I don't see why more people don't think of something as simple as responding with a polite request for a refund. Is it really worth their time to deal with bad PR and the deluge of hate emails/calls to their support people from a bunch of annoyed /.ers? Hint: it's really easy to waste many thousands of dollars on dealing with annoyed customers. There's got to be a limited number of people who have the lifetime product, so there's a finite amount that refunds would cost the company to get out of the deal with the least hassle.

Comment Re:Do you have the money to take them to court? (Score 2) 443

It would be a small claims case, so not much to file a case.

However, the reference to something coming in February 2006 implies they've been in business for over 6 years. That suggests that if they're smart, they just refund the $499 to anyone who asks, or offer them double in future service credits. How long would $1000 worth of service credits last?

Comment Re:Bullshit (Score 1) 886

I was a contractor for 10 years for organizations that had the short term mentality. I was glad to be hourly when their schedules were unrealistic. I'm an FTE now with a different company that treats people well, pays well, and encourages development. I no longer bother responding to headhunters with "how much?" since I don't care.

Treat people like they're expendable cogs and don't be surprised that they see you the same way. Treat people decently and most people will reciprocate.

Comment Re:Junk food is the problem (Score 2) 655

I'm in a similar boat - not morbidly obese, but I could safely lose 100 pounds. I've found that just using smaller plates help. The difference between an 8" and 12" plate doesn't sound like much, but it gives you more opportunities to evaluate your intake. When you're done with one serving, you can take a minute to decide if you really need to go back for more or if you've been eating larger servings because it was already on your plate. No need to starve yourself or make drastic changes to the foods you eat, just give yourself more opportunities to ask if you're still hungry.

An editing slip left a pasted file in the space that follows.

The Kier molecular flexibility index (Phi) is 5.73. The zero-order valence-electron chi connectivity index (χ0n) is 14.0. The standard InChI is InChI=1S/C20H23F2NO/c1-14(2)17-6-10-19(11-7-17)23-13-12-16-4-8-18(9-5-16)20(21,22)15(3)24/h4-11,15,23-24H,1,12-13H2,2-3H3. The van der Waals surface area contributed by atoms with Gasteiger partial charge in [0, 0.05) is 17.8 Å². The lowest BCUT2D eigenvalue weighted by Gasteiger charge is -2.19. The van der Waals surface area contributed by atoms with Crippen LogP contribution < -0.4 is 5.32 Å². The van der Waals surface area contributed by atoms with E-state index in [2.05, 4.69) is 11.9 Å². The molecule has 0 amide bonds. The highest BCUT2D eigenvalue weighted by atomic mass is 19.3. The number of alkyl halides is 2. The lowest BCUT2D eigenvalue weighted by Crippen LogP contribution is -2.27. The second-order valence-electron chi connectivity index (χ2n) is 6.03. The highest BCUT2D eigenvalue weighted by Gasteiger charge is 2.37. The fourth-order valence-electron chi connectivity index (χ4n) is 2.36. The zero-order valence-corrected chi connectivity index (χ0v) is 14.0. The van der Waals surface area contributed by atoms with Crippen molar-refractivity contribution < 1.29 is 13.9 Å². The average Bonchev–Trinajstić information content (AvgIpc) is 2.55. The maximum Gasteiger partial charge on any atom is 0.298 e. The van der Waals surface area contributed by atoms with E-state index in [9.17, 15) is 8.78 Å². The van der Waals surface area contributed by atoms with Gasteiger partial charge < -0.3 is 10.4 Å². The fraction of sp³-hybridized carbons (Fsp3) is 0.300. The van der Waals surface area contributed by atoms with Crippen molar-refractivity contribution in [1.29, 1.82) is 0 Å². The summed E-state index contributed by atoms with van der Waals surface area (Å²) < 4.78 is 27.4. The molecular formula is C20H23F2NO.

Comment Re:typical female rational (Score 5, Interesting) 382

I find it completely credible that stalking could go on for a long time and that law enforcement wouldn't help at all. Many years ago my girlfriend had a stalker. He was leaving weird messages on her car at home and at work and showed signs of escalating like messages on her bedroom window, which was in the back of the house. We went to the police with the notes, a summary of when and where things had been done as well as the text of the law against stalking and they refused to take a report. Her employer didn't like someone coming on to their property to harass an employee, so they had one of their attorneys do all of the paperwork and force the police to take a report. The guy was identified and convicted of stalking. Stalking is ignored by law enforcement until after the victim is raped or killed, then it can be used as evidence of pre-meditation.